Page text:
My approach to teaching integrates specific techniques and movement philosophies I have studied and worked with throughout my career as a professional dancer, as well as in my work as a certified Feldenkrais Practitioner.
Physicality — At the core of dance is the body’s expansive capacity for movement. My students are asked to discover and use their full range. The body is challenged. We respect gravity and move right into its field. Our breath can run fast. Our hearts even faster. Strong and clear technique is the foundation of my teaching. And we push it to new levels of mindful physicality.
Curiosity — Kinesthetic self-awareness and intellectual inquiry define my approach to teaching. Questioning is essential. How are you moving your arm? What muscles and bones are you using? What is the head doing as your arm lifts? How does this affect your legs, your torso, your breath? Learning to ask questions as we dance empowers students to explore and create.
Play — In dance, where freedom is so essential, it is important to preserve a place for play. In this way we safeguard curiosity. To open ourselves to a fluid process that allows for surprising outcomes. Making space for self-discovery and adaptability is crucial to each student’s process of learning. Working to identify and leverage those individual qualities is essential to my success as a teacher.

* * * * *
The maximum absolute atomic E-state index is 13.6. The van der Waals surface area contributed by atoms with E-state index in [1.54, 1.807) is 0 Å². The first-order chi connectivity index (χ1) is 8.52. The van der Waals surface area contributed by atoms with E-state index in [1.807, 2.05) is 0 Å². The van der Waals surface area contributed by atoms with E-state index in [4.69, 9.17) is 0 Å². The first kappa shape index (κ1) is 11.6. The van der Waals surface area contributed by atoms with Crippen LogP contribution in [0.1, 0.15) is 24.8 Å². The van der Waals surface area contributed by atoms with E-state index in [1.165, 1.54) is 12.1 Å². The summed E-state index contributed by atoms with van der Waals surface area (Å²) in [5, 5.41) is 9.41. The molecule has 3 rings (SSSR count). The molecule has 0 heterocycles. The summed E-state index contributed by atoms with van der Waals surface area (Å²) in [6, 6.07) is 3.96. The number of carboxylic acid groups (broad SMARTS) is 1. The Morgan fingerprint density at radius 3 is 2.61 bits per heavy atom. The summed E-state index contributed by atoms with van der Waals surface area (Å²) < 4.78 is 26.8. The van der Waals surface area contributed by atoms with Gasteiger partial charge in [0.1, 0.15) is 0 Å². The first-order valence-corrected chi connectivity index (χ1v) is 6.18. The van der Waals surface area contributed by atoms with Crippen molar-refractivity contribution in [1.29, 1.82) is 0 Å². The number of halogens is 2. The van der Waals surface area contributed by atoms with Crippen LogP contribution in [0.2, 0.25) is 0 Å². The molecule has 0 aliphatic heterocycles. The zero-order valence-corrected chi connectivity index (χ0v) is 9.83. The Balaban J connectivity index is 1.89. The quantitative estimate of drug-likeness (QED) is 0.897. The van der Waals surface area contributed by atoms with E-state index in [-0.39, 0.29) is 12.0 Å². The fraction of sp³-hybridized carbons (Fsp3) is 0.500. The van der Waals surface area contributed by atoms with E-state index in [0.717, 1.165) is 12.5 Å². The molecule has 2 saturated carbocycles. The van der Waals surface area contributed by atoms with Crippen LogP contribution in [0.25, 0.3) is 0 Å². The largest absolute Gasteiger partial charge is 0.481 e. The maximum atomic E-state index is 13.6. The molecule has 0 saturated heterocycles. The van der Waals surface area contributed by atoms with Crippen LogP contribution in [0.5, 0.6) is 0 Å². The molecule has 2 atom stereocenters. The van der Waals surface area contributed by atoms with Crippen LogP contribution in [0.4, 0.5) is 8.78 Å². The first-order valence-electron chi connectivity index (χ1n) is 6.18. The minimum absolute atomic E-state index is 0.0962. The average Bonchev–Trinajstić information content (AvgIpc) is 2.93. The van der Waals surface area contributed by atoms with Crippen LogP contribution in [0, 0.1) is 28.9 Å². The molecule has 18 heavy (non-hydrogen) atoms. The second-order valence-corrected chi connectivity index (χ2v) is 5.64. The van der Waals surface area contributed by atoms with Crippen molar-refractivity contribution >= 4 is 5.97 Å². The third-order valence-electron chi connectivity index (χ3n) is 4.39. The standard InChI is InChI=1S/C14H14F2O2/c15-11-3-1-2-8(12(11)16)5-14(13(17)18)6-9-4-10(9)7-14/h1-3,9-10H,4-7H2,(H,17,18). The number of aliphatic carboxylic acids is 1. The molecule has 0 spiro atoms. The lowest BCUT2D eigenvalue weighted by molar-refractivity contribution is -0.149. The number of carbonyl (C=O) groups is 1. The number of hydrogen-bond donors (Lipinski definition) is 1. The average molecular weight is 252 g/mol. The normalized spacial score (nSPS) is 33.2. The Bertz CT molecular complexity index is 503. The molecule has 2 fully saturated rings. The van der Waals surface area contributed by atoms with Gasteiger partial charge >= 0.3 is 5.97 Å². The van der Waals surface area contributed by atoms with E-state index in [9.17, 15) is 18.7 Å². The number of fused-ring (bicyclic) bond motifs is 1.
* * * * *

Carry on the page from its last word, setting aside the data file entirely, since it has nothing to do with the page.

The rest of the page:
For over a decade, Nathalie served on the faculty of the Department of Dance at Barnard College in New York City. She has also taught at Vassar College, Connecticut College, Manhattanville College, The Kent School, The Masters School, the Lyndon Institute, and the Eugene O’Neill Theater Center in Waterford, Connecticut. She has also taught dance and Feldenkrais at her own performance space, The Living Room, in Cold Spring, New York, as well as at creative arts studios throughout New York City and the Hudson Valley. In 2014, she returned to her alma mater, Booker T. Washington High School for the Performing and Visual Arts in Dallas, Texas, to teach a series of master classes.